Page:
Abnormal Transference number
It is sometimes found that the transport numbers of some ions decrease rapidly with an increase in the concentration of the ions. Examples are the transport number of silver in ammoniacal solution, cadmium in cadmium iodide. This change in transport number is attributed to complex formation, whereby the metallic ion forms a part of a complex anion and travels to the anode. The fraction of total electric current carried by the ions or ionic species present in an electrolyte is known as transport number. For cadmium this is represented as follows:
2Cdl2 ↔ Cd2+ + [Cdl4]2-
Mathematically, transport no. for cation = v+ / (v+ + v–)
where v+ = speed of migration of cation,
v– = speed of migration of anion,
v+ + v– = 1 always.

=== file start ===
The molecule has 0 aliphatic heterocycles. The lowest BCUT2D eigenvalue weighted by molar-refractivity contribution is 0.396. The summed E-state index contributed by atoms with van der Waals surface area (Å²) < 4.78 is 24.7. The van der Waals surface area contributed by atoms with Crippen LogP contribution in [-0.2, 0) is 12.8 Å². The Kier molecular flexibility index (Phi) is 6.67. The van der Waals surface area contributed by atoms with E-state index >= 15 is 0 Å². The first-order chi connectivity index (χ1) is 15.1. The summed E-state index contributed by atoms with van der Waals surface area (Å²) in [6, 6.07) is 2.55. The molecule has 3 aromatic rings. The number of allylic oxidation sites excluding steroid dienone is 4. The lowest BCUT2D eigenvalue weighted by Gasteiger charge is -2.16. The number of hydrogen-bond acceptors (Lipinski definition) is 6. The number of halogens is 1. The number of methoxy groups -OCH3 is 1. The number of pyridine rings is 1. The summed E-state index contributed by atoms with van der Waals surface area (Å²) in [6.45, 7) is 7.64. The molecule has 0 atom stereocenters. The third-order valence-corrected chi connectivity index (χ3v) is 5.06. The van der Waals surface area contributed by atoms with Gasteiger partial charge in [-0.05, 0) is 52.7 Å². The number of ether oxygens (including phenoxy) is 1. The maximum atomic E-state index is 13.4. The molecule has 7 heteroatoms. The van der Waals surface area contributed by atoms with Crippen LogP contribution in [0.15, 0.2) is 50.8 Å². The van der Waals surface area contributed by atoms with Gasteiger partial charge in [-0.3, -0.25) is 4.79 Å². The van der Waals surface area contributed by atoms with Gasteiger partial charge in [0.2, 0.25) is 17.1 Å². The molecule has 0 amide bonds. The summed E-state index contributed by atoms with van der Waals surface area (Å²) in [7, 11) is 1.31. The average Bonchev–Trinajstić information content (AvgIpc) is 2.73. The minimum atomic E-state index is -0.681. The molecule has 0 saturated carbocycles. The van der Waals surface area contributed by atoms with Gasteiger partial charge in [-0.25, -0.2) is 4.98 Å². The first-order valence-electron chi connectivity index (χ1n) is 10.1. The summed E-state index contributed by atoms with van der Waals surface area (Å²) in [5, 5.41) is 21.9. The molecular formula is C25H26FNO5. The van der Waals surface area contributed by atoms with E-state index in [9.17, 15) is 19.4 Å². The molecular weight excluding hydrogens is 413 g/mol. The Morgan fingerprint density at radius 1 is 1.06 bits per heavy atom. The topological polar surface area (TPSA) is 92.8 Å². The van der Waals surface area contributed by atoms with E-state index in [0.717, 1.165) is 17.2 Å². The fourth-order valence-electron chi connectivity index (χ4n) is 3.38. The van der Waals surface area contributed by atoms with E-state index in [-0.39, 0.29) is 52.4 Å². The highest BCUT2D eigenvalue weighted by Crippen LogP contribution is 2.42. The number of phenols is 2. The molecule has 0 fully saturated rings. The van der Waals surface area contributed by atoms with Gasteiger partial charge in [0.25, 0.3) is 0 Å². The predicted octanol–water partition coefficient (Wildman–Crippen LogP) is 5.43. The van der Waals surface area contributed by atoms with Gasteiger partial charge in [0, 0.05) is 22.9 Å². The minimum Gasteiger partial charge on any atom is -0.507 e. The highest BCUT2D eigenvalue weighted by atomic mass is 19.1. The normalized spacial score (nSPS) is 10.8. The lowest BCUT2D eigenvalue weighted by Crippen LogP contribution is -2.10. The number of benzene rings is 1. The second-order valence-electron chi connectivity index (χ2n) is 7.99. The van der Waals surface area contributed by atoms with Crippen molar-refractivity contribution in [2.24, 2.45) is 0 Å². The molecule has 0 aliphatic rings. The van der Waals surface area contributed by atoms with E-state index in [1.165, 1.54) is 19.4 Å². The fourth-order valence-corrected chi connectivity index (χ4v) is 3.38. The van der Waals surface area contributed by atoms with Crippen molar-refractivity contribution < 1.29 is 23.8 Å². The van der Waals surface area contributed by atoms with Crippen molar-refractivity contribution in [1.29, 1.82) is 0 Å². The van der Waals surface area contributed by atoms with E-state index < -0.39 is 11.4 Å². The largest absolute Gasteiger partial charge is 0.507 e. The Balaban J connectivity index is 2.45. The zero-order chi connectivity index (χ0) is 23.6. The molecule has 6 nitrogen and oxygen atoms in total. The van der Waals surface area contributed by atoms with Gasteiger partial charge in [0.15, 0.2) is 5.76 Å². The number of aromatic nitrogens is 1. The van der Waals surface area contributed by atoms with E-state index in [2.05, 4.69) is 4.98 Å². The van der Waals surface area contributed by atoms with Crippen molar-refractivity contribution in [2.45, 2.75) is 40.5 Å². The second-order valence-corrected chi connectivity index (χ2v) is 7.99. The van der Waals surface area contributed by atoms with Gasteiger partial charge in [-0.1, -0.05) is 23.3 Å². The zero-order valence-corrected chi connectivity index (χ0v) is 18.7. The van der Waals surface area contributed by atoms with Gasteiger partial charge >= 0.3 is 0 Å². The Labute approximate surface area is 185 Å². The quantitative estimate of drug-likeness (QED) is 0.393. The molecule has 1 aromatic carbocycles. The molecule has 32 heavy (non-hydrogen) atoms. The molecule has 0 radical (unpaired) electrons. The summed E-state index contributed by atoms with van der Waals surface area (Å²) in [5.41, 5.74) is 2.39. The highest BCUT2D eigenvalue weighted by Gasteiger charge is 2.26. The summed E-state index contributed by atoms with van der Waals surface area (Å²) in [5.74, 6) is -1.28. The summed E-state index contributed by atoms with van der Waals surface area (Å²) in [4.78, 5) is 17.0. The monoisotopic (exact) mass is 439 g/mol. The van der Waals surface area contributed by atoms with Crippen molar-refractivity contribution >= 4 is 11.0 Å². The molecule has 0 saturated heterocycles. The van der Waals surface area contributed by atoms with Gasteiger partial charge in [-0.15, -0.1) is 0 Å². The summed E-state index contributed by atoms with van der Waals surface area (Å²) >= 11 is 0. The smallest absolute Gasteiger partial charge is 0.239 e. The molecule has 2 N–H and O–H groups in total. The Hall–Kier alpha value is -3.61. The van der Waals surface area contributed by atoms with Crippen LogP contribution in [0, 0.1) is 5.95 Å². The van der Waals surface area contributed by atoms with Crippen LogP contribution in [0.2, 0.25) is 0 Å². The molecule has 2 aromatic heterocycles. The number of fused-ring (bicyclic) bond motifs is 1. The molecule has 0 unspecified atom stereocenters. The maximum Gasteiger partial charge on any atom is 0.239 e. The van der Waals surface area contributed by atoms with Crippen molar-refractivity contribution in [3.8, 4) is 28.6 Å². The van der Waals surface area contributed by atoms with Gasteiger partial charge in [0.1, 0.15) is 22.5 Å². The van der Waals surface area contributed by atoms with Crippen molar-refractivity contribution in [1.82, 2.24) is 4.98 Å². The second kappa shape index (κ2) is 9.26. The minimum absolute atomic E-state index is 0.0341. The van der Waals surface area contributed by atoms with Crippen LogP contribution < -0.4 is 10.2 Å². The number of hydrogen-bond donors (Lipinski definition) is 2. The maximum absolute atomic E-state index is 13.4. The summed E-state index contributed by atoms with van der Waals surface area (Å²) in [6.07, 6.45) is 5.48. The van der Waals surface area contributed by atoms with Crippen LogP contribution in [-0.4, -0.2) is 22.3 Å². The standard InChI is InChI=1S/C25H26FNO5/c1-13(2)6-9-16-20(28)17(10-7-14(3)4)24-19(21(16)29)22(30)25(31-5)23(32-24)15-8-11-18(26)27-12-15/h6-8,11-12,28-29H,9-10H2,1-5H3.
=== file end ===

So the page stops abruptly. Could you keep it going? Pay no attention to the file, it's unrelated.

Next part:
It is apparent that the transference number or transport number has to lie between and 1, otherwise, the positive ion would be traveling alongside the current or the negative ion with the current, and this is inconceivable. A transport number must lie between 0 and 1 otherwise, it means that the positive ion is moving against the current or the negative ion against the current. Nevertheless, Hittorf found for the transference number or transport number of iodine in a 4*8 percent solution of cadmium iodide in- alcohol the value 2*1, and in a 3 percent, solution the value 1*3. At a very high dilution, the value would probably sink below 1, i,e. would lose its abnormality. This abnormal behavior of the ions is known as an abnormal transport number.